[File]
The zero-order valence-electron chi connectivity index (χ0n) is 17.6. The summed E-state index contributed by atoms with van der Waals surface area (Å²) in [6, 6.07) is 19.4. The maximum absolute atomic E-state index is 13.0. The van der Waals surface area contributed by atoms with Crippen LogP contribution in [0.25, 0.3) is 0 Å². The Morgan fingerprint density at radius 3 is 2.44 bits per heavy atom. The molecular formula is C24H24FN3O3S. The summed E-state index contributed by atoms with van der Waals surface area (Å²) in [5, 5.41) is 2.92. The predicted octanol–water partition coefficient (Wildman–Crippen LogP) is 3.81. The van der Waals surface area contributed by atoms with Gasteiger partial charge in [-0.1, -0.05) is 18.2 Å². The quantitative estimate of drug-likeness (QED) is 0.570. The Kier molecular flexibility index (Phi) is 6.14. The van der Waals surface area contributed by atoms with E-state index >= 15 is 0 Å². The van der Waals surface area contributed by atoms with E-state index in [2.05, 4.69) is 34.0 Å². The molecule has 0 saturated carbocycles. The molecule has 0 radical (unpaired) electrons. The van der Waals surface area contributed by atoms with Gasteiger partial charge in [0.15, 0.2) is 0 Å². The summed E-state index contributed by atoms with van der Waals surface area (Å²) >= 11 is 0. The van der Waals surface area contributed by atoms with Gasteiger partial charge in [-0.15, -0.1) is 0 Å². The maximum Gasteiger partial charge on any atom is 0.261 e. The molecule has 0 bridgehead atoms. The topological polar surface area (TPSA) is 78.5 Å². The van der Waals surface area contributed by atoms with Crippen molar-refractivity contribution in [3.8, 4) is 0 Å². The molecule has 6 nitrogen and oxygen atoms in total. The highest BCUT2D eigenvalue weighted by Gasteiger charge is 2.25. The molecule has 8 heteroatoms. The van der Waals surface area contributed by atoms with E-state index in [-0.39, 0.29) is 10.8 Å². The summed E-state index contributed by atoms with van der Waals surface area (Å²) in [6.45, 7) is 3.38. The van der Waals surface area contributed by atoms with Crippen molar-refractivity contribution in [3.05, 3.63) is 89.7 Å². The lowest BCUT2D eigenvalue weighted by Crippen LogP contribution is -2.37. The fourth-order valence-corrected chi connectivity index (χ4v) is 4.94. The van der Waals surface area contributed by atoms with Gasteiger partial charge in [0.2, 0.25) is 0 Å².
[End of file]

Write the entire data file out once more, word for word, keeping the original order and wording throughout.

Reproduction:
The zero-order valence-electron chi connectivity index (χ0n) is 17.6. The summed E-state index contributed by atoms with van der Waals surface area (Å²) in [6, 6.07) is 19.4. The maximum absolute atomic E-state index is 13.0. The van der Waals surface area contributed by atoms with Crippen LogP contribution in [0.25, 0.3) is 0 Å². The Morgan fingerprint density at radius 3 is 2.44 bits per heavy atom. The molecular formula is C24H24FN3O3S. The summed E-state index contributed by atoms with van der Waals surface area (Å²) in [5, 5.41) is 2.92. The predicted octanol–water partition coefficient (Wildman–Crippen LogP) is 3.81. The van der Waals surface area contributed by atoms with Gasteiger partial charge in [-0.1, -0.05) is 18.2 Å². The quantitative estimate of drug-likeness (QED) is 0.570. The Kier molecular flexibility index (Phi) is 6.14. The van der Waals surface area contributed by atoms with E-state index >= 15 is 0 Å². The van der Waals surface area contributed by atoms with E-state index in [2.05, 4.69) is 34.0 Å². The molecule has 0 saturated carbocycles. The molecule has 0 radical (unpaired) electrons. The van der Waals surface area contributed by atoms with Gasteiger partial charge in [0.15, 0.2) is 0 Å². The summed E-state index contributed by atoms with van der Waals surface area (Å²) >= 11 is 0. The van der Waals surface area contributed by atoms with Gasteiger partial charge in [-0.15, -0.1) is 0 Å². The maximum Gasteiger partial charge on any atom is 0.261 e. The molecule has 0 bridgehead atoms. The topological polar surface area (TPSA) is 78.5 Å². The van der Waals surface area contributed by atoms with Crippen molar-refractivity contribution in [3.8, 4) is 0 Å². The molecule has 6 nitrogen and oxygen atoms in total. The highest BCUT2D eigenvalue weighted by Gasteiger charge is 2.25. The molecule has 8 heteroatoms. The van der Waals surface area contributed by atoms with E-state index in [-0.39, 0.29) is 10.8 Å². The summed E-state index contributed by atoms with van der Waals surface area (Å²) in [6.45, 7) is 3.38. The van der Waals surface area contributed by atoms with Crippen molar-refractivity contribution in [3.05, 3.63) is 89.7 Å². The lowest BCUT2D eigenvalue weighted by Crippen LogP contribution is -2.37. The fourth-order valence-corrected chi connectivity index (χ4v) is 4.94. The van der Waals surface area contributed by atoms with Gasteiger partial charge in [0.2, 0.25) is 0 Å².